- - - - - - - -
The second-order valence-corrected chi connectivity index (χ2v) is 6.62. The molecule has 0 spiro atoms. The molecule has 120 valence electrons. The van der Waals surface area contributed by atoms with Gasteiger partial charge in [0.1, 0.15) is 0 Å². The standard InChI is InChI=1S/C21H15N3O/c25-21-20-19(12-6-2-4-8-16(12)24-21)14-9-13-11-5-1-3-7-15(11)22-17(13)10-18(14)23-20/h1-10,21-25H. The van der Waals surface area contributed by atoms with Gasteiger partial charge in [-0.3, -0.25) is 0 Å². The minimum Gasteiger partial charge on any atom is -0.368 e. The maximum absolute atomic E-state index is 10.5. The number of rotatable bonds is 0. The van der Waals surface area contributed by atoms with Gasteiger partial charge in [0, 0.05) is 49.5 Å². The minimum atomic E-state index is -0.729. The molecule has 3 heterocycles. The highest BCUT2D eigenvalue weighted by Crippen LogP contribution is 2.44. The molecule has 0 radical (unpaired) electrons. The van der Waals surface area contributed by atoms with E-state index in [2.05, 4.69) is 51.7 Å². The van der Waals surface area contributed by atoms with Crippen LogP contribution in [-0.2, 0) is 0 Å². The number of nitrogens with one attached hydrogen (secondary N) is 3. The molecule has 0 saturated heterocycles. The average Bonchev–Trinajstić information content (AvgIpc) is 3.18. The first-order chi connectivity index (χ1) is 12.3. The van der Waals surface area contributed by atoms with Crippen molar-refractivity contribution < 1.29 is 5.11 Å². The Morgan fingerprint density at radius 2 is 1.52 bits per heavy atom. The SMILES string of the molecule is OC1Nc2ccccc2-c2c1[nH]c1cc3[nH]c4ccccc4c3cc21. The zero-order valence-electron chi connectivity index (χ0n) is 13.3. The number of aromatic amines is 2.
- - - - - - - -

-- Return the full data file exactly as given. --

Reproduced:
The second-order valence-corrected chi connectivity index (χ2v) is 6.62. The molecule has 0 spiro atoms. The molecule has 120 valence electrons. The van der Waals surface area contributed by atoms with Gasteiger partial charge in [0.1, 0.15) is 0 Å². The standard InChI is InChI=1S/C21H15N3O/c25-21-20-19(12-6-2-4-8-16(12)24-21)14-9-13-11-5-1-3-7-15(11)22-17(13)10-18(14)23-20/h1-10,21-25H. The van der Waals surface area contributed by atoms with Gasteiger partial charge in [-0.3, -0.25) is 0 Å². The minimum Gasteiger partial charge on any atom is -0.368 e. The maximum absolute atomic E-state index is 10.5. The number of rotatable bonds is 0. The van der Waals surface area contributed by atoms with Gasteiger partial charge in [0, 0.05) is 49.5 Å². The minimum atomic E-state index is -0.729. The molecule has 3 heterocycles. The highest BCUT2D eigenvalue weighted by Crippen LogP contribution is 2.44. The molecule has 0 radical (unpaired) electrons. The van der Waals surface area contributed by atoms with E-state index in [2.05, 4.69) is 51.7 Å². The van der Waals surface area contributed by atoms with Crippen LogP contribution in [-0.2, 0) is 0 Å². The number of nitrogens with one attached hydrogen (secondary N) is 3. The molecule has 0 saturated heterocycles. The average Bonchev–Trinajstić information content (AvgIpc) is 3.18. The first-order chi connectivity index (χ1) is 12.3. The van der Waals surface area contributed by atoms with Crippen molar-refractivity contribution < 1.29 is 5.11 Å². The Morgan fingerprint density at radius 2 is 1.52 bits per heavy atom. The SMILES string of the molecule is OC1Nc2ccccc2-c2c1[nH]c1cc3[nH]c4ccccc4c3cc21. The zero-order valence-electron chi connectivity index (χ0n) is 13.3. The number of aromatic amines is 2.